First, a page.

HCRFs but are trained using a hinge loss function
 Use a mixed language model to categorize full phrases
Introduction
Libras
Review
Methods
Experiments
Results
Conclusion
73
 References
 BOWDEN, R. et al. A Linguistic Feature Vector for the Visual Interpretation of
Sign Language. European Conference on Computer Vision. [S.l.]: Springer-Verlag.
2004. p. 391-401.
 BRADSKI, G. R. Computer Vision Face Tracking For Use in a Perceptual User
Interface. Intel Technology Journal, n. Q2, 1998. Disponivel em:
<http://citeseerx.ist.psu.edu/viewdoc/summary?doi=10.1.1.14.7673>.
 DIAS, D. B. et al. Hand movement recognition for brazilian sign language: a
study using distance-based neural networks. Proceedings of the 2009
international joint conference on Neural Networks. Atlanta, Georgia, USA: IEEE
Press. 2009. p. 2355-2362.
 FERREIRA-BRITO, L. Por uma gramática de Línguas de Sinais. 2nd. ed. Rio de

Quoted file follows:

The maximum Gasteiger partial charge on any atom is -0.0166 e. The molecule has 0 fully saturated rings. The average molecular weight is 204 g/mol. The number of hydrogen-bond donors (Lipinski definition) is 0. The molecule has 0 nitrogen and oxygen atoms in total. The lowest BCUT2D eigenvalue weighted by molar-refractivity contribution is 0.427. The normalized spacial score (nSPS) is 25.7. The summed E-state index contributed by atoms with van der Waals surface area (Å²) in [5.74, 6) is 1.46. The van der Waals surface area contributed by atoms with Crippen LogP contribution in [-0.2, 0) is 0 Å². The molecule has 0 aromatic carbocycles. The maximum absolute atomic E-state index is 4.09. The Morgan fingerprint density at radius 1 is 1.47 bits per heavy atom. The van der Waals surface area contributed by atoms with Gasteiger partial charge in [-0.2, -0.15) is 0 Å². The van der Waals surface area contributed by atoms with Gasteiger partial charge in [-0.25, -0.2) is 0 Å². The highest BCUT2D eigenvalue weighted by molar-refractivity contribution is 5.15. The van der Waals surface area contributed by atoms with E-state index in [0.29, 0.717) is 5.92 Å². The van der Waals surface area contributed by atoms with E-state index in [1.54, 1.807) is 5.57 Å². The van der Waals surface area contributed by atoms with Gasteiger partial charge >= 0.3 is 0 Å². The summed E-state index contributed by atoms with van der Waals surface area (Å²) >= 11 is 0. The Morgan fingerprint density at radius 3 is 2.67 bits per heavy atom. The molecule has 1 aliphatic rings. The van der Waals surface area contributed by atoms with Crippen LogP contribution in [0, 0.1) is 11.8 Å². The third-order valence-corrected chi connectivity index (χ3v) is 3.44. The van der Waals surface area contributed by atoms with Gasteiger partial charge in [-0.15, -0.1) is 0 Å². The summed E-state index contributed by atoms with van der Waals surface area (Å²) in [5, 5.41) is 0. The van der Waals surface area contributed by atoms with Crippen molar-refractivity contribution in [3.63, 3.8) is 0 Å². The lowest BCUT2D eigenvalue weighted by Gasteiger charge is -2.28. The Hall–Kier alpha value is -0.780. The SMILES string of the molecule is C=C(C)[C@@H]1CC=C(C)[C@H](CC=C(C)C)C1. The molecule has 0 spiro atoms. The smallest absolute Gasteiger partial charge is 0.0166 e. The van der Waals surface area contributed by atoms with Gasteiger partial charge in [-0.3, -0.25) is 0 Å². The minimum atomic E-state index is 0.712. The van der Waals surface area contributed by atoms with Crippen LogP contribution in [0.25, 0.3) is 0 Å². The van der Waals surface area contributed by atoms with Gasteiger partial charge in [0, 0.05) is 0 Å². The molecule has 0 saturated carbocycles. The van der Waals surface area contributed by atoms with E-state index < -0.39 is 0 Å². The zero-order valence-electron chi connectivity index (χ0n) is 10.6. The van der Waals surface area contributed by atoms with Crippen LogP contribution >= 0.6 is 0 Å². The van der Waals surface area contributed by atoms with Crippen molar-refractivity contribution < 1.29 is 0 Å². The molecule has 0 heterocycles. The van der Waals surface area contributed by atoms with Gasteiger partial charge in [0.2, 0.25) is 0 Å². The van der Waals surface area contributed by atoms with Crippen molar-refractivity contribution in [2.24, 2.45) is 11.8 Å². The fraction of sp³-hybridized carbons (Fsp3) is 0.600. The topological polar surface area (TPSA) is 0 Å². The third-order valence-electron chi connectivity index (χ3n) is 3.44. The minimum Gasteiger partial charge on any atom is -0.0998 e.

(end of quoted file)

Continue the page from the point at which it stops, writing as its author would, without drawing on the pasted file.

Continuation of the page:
Janeiro: Tempo Brasileiro, 2010. 273 p. ISBN 85-282-0069-8.
 FERREIRA-BRITO, L.; LANGEVIN, R. The Sublexical Structure of a Sign Language.
Mathématiques, Informatique et Sciences Humaines, v. 125, p. 17-40, 1994.
Introduction
Libras
Review
Methods
Experiments
Results
Conclusion
74
 References
 FEUERSTACK, S.; COLNAGO, J. H.; SOUZA, C. R. D. Designing and Executing
Multimodal Interfaces for the Web based on State Chart XML. Proceedings of
3a. Conferência Web W3C Brasil 2011. Rio de Janeiro: [s.n.]. 2011.
 PIZZOLATO, E. B.; ANJO, M. D. S.; PEDROSO, G. C. Automatic recognition of
finger spelling for LIBRAS based on a two-layer architecture. Proceedings of the
2010 ACM Symposium on Applied Computing. Sierre, Switzerland: ACM. 2010. p.
969-973.
 VIOLA, P.; JONES, M. Robust Real-time Object Detection. International Journal of
Computer Vision. [S.l.]: [s.n.]. 2001.
 VAPNIK, V. N. The nature of statistical learning theory. New York, NY, USA:
Springer-Verlag New York, Inc., 1995. ISBN 0-387-94559-8.
 VAPNIK, V. N. Statistical learning theory. [S.l.]: Wiley, 1998. ISBN 0471030031.